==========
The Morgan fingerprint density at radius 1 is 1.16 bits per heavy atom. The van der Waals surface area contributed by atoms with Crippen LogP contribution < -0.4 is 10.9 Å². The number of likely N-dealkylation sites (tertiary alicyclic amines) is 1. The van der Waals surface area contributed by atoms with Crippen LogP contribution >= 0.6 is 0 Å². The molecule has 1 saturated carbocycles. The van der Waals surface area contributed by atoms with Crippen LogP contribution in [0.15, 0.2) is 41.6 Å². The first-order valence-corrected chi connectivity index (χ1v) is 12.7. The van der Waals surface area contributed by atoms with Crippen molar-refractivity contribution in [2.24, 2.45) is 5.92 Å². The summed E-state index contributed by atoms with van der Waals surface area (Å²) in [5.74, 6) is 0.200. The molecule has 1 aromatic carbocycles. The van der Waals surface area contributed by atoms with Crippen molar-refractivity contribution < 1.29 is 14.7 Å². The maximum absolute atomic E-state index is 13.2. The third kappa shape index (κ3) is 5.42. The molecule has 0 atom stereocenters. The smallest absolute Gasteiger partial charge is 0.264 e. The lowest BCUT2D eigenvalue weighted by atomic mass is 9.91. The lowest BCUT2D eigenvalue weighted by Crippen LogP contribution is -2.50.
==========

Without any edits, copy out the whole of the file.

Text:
The Morgan fingerprint density at radius 1 is 1.16 bits per heavy atom. The van der Waals surface area contributed by atoms with Crippen LogP contribution < -0.4 is 10.9 Å². The number of likely N-dealkylation sites (tertiary alicyclic amines) is 1. The van der Waals surface area contributed by atoms with Crippen LogP contribution >= 0.6 is 0 Å². The molecule has 1 saturated carbocycles. The van der Waals surface area contributed by atoms with Crippen LogP contribution in [0.15, 0.2) is 41.6 Å². The first-order valence-corrected chi connectivity index (χ1v) is 12.7. The van der Waals surface area contributed by atoms with Crippen molar-refractivity contribution in [2.24, 2.45) is 5.92 Å². The summed E-state index contributed by atoms with van der Waals surface area (Å²) in [5.74, 6) is 0.200. The molecule has 1 aromatic carbocycles. The van der Waals surface area contributed by atoms with Crippen molar-refractivity contribution < 1.29 is 14.7 Å². The maximum absolute atomic E-state index is 13.2. The third kappa shape index (κ3) is 5.42. The molecule has 0 atom stereocenters. The smallest absolute Gasteiger partial charge is 0.264 e. The lowest BCUT2D eigenvalue weighted by atomic mass is 9.91. The lowest BCUT2D eigenvalue weighted by Crippen LogP contribution is -2.50.